Today I speak with Brian Crecente, experienced and overworked video game writer, who runs the gaming blog Kotaku, as well as reports for the Rocky Mountain News. He provides some tips for those of you interested in breaking into gaming coverage. I also spoke with some other experts in the field to provide additional advice, to be posted shortly after this.
1.) What is your writing background? You cover hard news in addition to video games.
I graduated with a bachelors in English and another in Journalism from the University of Maryland College Park in December 1993.
I was in a post-graduate fellowship, the ABC/Cap Cities fellowship, for a year following that. Through the program, I worked at three newspapers (The Albany Democrat-Herald, Belleville News-Democrat and Fort Worth Star-Telegram) for four months each, as a full-time reporter. I was mostly a general assignment reporter for those papers.
I was hired as a night police reporter for the Fort Worth Star-Telegram in 1997, where I worked for about three years.
I moved on to the Palm Beach Post, where I stayed as a police reporter for three years and started writing video game reviews for them.
I came to the Rocky Mountain News as a police reporter in 2001. About a year ago the publisher was kind enough to let me start writing a freelance gaming column for the News, which I write in my “free time.”
As a police reporter for the Rocky Mountain News I’ve been in wildfires, covered more homicides than I care to count and interviewed a serial killer. Yesterday was a great example of what a typical day is like for me: I spent the morning writing my Kotaku items. Went to the Rocky Mountain News about 2 p.m. and spent nine hours working on a story about a task force of 100 police and FBI agents swarming the city in search of a serial rapist and then went home and stayed up until 3 a.m. working on some longer term freelance projects and Kotaku.
2.) Assuming they’re already a good writer and knowledgeable about games, how would you advise someone to breaking into writing about games?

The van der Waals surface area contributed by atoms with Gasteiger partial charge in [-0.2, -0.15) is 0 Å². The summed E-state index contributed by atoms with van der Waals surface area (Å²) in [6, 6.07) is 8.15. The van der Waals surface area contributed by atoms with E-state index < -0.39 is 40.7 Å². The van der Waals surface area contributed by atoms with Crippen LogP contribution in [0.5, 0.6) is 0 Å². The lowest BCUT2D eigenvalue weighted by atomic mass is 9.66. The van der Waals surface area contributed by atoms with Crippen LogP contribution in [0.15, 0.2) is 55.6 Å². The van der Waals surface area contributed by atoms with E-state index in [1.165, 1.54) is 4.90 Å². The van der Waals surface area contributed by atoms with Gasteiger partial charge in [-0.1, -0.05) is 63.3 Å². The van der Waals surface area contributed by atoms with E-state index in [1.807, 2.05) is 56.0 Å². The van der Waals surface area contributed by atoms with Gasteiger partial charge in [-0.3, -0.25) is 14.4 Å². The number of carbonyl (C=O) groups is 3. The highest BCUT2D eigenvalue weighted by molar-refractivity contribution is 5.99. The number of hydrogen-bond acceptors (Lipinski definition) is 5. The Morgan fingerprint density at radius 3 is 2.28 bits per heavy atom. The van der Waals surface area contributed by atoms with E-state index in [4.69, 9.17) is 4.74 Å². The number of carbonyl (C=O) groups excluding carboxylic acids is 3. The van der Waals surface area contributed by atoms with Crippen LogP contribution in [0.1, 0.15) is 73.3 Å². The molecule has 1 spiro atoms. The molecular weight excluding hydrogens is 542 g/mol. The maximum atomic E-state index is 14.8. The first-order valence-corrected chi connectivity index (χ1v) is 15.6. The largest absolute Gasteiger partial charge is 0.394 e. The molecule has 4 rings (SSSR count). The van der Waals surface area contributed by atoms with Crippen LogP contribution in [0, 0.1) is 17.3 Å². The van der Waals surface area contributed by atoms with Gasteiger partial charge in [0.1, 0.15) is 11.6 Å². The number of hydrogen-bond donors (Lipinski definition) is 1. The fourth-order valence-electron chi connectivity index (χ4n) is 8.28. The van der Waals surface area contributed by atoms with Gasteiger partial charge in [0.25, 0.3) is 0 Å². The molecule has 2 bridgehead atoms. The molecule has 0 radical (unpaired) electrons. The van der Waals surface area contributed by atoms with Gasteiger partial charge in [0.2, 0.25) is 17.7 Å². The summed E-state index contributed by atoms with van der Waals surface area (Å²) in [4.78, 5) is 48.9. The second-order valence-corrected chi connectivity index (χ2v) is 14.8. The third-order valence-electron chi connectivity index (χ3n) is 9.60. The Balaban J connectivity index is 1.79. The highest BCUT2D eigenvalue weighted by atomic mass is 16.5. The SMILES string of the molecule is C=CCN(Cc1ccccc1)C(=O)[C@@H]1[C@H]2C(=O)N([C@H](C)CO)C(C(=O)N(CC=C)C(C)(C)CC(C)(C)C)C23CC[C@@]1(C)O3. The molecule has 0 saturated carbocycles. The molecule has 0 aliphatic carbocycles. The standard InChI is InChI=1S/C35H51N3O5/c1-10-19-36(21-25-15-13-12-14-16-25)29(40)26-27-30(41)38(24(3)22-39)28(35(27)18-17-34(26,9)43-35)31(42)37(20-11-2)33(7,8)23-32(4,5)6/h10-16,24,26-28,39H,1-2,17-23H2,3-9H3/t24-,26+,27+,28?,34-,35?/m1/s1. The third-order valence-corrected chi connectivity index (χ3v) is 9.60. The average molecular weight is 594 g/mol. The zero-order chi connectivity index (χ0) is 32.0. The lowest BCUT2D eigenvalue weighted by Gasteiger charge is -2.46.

For me it was more luck then skill, though the fact that I’m skilled at harassing probably didn’t hurt. At both the Palm Beach Post and The Rocky Mountain News, it took months for me to get the go ahead to write about games. You can’t give up, but you also don’t want to be overbearing.
My web writing came about a completely different way. I decided one day to start contacting all the game sites I could find and asking them if they needed game reviewers. It only took a week or so to find a few willing to let me try.
Last year, I decided to launch my own blog, RedAssedBaboon, and through that Gawker found me, which lead to Kotaku.
3.) Do you have any do’s and don’ts for people attempting to become gaming writers?
The most important thing to do is to become a writer first. You’d be surprised how many people overlook that step. If you’re a good writer and know something about gaming, finding a place to write is inevitable.
Don’t get hung up on the myriad of rejection you receive, because you will receive them and some will be down right nasty.
4.)Are there any other topics that gaming writing complements easily? I.e. are gaming writers asked often to review movies or graphic novels?
I think game writing is pretty specialized. One thing I’ve come to learn is that there are many ways to be a game writer.
The work I do for Kotaku and RedAssedBaboon are completely different than the writing I do for the Rocky Mountain News and both styles are completely different from my Gamezilla writing.
You can write game reviews for hardcore fans or for your average newspaper reader.You can write trend stories. You can write hardware reviews. You can write news and gossip. It’s all different.
5.) Are there any topics you’re hoping to write about that you haven’t gotten much experience in yet?
I’d love to be able to blend my two jobs and write an investigative story about crime and gaming, something that uses databases, but is written in a way that is fun to read.